Edward Thorndike, Ivan Pavlov, John B. Watson, and B.F. Skinner
Definition and Background
Behaviorist learning theories first emerged in the late 19th century from the work of Edward Thorndike and Ivan Pavlov. They were popularized during the first half of the 20th century through the work of John B. Watson, B.F. Skinner, and others.
Behaviorism defines learning as observable behavioral change that occurs in response to environmental stimuli. Positive stimuli — or “rewards” — create positive associations between the reward and a given behavior; these associations prompt one to repeat that behavior. Meanwhile, negative stimuli — or “punishments” — discourage the behaviors associated with those stimuli. Through this process of conditioning, people learn to either repeat or avoid behaviors.
Because early behaviorists tried to legitimize psychology as a science, their theories emphasized external, scientifically measurable behavioral changes in response to similarly measurable stimuli.
Although they admit that thought and emotion influence learning, behaviorists either dismiss these factors as phenomena beyond the realm of scientific inquiry (methodological behaviorism) or convert internal factors into behavioral terms (neobehaviorism/radical behaviorism).
Assuming that changes in behavior signify learning, methodological behaviorists see no fundamental difference between human and animal learning processes, and they often conduct comparative research on animals.
Behaviorism relies on the prediction or analysis of behavior based on causal stimuli, while education uses the process of positive and negative reinforcement to encourage or discourage behaviors. This school of thought emphasizes behavior’s learned causes over its biological one; therefore, behaviorism deeply values the ability of education to shape individuals.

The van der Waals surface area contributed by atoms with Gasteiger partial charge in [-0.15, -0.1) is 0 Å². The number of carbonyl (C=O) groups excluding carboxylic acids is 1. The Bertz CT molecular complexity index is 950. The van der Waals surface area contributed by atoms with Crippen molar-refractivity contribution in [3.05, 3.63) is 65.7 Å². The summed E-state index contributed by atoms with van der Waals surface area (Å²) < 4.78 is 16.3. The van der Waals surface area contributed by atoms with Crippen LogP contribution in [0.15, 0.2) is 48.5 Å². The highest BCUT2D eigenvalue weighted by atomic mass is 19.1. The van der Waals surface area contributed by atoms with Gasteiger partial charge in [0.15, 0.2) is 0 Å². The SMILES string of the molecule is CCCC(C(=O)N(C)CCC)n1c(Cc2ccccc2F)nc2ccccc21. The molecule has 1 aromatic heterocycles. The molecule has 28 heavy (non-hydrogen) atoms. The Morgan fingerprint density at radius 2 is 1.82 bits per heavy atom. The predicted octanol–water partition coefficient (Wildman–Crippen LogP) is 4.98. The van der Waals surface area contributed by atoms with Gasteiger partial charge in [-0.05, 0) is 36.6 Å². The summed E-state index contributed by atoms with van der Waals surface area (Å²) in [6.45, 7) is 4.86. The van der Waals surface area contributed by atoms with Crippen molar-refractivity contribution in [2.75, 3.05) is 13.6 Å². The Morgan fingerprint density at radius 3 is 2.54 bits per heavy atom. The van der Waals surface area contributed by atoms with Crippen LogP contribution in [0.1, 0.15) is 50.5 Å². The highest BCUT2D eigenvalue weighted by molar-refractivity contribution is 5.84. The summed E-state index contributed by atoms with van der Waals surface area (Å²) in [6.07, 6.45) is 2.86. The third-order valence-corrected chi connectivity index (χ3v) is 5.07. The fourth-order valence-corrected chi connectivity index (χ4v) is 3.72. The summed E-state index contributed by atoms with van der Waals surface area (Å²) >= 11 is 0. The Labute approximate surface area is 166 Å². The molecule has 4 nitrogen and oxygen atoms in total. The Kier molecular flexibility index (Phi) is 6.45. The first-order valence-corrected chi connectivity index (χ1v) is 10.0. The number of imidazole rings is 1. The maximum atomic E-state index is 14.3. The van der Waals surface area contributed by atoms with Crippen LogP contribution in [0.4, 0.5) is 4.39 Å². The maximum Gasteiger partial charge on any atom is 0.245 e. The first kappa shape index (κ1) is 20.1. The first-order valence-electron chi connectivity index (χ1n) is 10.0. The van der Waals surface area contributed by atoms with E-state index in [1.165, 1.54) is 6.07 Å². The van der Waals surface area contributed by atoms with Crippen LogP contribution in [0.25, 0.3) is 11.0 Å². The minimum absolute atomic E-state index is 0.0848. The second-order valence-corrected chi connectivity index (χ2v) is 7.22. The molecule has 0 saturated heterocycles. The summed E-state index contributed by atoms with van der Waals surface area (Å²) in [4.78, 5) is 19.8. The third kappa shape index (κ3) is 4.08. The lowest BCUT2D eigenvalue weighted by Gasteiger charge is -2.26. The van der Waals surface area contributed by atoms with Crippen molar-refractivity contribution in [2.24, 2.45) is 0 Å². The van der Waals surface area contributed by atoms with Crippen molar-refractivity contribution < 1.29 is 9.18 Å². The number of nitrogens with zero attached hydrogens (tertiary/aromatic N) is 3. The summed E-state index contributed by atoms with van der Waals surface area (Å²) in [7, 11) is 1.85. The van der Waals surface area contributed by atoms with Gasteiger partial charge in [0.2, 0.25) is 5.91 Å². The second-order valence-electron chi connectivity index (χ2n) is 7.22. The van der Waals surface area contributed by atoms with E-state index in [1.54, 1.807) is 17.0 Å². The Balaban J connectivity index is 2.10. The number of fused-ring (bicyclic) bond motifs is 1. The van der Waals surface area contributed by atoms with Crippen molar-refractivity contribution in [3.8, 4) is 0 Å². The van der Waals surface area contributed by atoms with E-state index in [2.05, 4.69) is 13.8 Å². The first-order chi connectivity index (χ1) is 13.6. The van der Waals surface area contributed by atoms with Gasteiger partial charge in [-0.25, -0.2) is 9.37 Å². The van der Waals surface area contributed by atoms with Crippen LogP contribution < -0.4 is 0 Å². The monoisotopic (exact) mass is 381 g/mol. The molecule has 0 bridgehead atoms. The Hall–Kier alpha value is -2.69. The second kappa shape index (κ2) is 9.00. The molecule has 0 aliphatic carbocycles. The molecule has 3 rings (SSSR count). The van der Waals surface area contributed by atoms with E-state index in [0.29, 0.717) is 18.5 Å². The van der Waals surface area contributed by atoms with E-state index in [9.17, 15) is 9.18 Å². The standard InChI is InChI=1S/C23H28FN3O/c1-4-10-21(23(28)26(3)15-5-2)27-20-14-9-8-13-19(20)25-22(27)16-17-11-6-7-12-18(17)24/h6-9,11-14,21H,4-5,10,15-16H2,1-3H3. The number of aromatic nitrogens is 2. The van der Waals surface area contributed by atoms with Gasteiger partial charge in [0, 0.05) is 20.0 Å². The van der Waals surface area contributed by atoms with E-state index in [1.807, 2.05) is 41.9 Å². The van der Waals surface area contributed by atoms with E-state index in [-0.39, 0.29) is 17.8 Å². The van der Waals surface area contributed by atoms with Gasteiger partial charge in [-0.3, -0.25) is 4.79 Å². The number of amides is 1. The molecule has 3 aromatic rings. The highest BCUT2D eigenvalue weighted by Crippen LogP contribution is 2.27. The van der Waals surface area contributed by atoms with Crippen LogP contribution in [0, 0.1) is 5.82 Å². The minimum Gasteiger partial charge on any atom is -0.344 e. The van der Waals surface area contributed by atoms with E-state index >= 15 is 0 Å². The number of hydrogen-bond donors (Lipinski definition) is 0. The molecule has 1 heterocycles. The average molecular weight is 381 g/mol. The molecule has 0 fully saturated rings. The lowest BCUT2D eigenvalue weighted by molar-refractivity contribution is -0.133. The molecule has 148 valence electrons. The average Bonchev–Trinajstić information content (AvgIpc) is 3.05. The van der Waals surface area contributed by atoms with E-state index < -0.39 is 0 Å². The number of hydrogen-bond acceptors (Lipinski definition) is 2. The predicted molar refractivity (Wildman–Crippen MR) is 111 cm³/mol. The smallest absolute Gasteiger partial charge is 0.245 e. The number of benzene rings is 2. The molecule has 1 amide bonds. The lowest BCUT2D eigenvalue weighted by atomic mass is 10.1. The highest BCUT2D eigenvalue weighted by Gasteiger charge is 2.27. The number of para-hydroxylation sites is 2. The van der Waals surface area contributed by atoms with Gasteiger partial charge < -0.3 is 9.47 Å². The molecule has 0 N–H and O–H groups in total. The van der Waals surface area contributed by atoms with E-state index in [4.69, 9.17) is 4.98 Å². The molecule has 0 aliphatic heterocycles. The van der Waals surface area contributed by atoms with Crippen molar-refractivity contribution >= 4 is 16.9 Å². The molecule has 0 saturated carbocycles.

Behaviorist learning theory distinguishes between classical and operative conditioning. The former involves natural responses to environmental stimuli, while the latter involves the reinforcement of a response to stimuli. Using a process often called “programmatic instruction,” educators use operative conditioning to reinforce positive and correct negative learnings that often accompany classical conditioning.
Behaviorist theories ascribe to a reductionist approach, which dictates that breaking behavior down into parts is the best way to understand it. Other schools of thought critique behaviorism for underemphasizing biological and unconscious factors, denying free will, equating humans with animals, and overlooking internal learning processes or types of learning that occur without reinforcement.
Behaviorism has significantly shaped the disciplines of psychology and education, illuminating major influencing factors in human behavior and learning. In psychology, both behavior modification and behavior therapy owe their origins to behaviorism.
Meanwhile, behaviorist insights underlie many of the teaching methods still used today in homes, classrooms, workplaces, and other contexts. The widespread use of learning objectives, for example, breaks down larger learning goals into a series of specific skills and behaviors desired from a student.
Behaviorism also influences the sequence and methods used during the teaching and learning process. Teachers work toward their desired objectives by using external stimuli, explaining and demonstrating a skill or behavior, and then inviting student practice and providing feedback that reinforces the behaviors or skills they wish students to learn or unlearn.